“Md. Gov. Larry Hogan says he tried to expand access to voting. Instead, he sparked a revolt”

From the Washington Post:

When Maryland Gov. Larry Hogan announced an all-of-the-above strategy to conduct “a normal” election in November, he cast it as a decision to maximize voter access during the coronavirus pandemic.

A massive backlash ensued.

Over the past three weeks, the custodians of hundreds of traditional polling precincts have said they will refuse to host voters, or conditioned participating on the government paying to deep-clean and sanitize their churches or community centers….

The organization is meeting with Hogan’s deputy chief of staff soon to lobby for voting centers in places like stadiums or other large venues that can process thousands of voters, spread far apart, with minimal staff.

Hogan, meanwhile, has steadfastly rejected the criticism and deflected responsibility for how the election should be conducted in November, saying the Board of Elections should have already figured this out….

Maryland appears to stand alone for having widespread backlash to its in-person voting alternative to supplement absentee balloting….

My goal is to give everybody every possible opportunity to vote,” he said, adding that the state will provide all the personal protective equipment necessary to operate the polls.

Garreis, a deputy elections administrator in Anne Arundel County, said the costs of that are enormous: He estimated that getting plexiglass shields to separate 6,000 election check-in judges from voters could add up to $1 million just for his county….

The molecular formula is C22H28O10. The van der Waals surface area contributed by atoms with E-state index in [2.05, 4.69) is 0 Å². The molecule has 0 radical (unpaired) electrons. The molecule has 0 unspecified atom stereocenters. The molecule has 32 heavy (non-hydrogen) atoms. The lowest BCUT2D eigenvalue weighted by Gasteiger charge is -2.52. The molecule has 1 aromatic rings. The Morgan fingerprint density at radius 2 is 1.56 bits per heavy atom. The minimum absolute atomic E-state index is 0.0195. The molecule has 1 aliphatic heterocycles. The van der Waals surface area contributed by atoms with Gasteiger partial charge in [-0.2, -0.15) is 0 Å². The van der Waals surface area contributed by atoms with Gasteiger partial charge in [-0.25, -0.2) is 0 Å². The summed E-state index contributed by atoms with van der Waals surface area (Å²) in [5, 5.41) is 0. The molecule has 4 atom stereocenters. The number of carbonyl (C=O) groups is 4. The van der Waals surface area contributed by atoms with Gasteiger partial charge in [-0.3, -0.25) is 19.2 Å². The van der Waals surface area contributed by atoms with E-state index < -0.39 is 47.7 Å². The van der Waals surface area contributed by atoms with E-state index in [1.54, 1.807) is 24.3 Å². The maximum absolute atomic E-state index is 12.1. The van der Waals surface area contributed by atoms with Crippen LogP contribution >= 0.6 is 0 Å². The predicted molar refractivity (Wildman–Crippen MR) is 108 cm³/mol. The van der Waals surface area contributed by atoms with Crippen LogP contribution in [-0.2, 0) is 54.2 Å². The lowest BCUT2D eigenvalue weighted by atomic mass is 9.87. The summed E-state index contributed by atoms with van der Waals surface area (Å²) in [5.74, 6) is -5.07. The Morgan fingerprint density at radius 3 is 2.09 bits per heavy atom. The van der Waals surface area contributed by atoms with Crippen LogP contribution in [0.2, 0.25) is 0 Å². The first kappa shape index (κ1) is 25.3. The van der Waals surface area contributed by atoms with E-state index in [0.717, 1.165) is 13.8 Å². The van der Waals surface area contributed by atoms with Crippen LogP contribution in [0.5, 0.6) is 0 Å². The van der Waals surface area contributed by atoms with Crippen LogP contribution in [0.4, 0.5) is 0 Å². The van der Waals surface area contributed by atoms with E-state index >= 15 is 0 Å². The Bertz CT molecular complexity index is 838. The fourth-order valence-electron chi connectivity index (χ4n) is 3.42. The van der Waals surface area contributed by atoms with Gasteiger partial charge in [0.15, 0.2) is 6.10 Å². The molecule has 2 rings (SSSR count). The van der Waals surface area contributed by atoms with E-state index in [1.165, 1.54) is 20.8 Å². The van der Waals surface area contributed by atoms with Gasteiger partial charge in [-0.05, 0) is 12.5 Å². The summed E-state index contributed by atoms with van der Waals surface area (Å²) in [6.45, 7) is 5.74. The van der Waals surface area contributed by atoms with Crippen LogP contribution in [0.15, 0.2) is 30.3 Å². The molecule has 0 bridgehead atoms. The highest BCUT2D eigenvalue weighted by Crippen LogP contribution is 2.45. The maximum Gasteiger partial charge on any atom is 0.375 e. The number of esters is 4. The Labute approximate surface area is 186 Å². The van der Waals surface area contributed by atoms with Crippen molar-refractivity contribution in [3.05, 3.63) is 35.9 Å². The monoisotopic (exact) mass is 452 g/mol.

Others, like Karen Nitkin of Howard County, are coming forward for the first time, drawn by what they see as the urgency of the situation.

“It is almost, literally, the least I could do,” said Nitkin, whose daughter waited in line for three hours to vote in an understaffed Georgia precinct during the primary. When Nitkin filled out her absentee ballot application in Maryland, she checked the box asking if she was willing to be an election judge.

She’s concerned about the health risk, but she’s confident in the precautions and willing to withstand it for one day, especially because others are taking similar risks just to earn a paycheck.

“I wouldn’t want to do it every day,” she said. “But there are people who work at Target every day, and I wouldn’t want to do that either. If there’s ever an essential service, this is it.”

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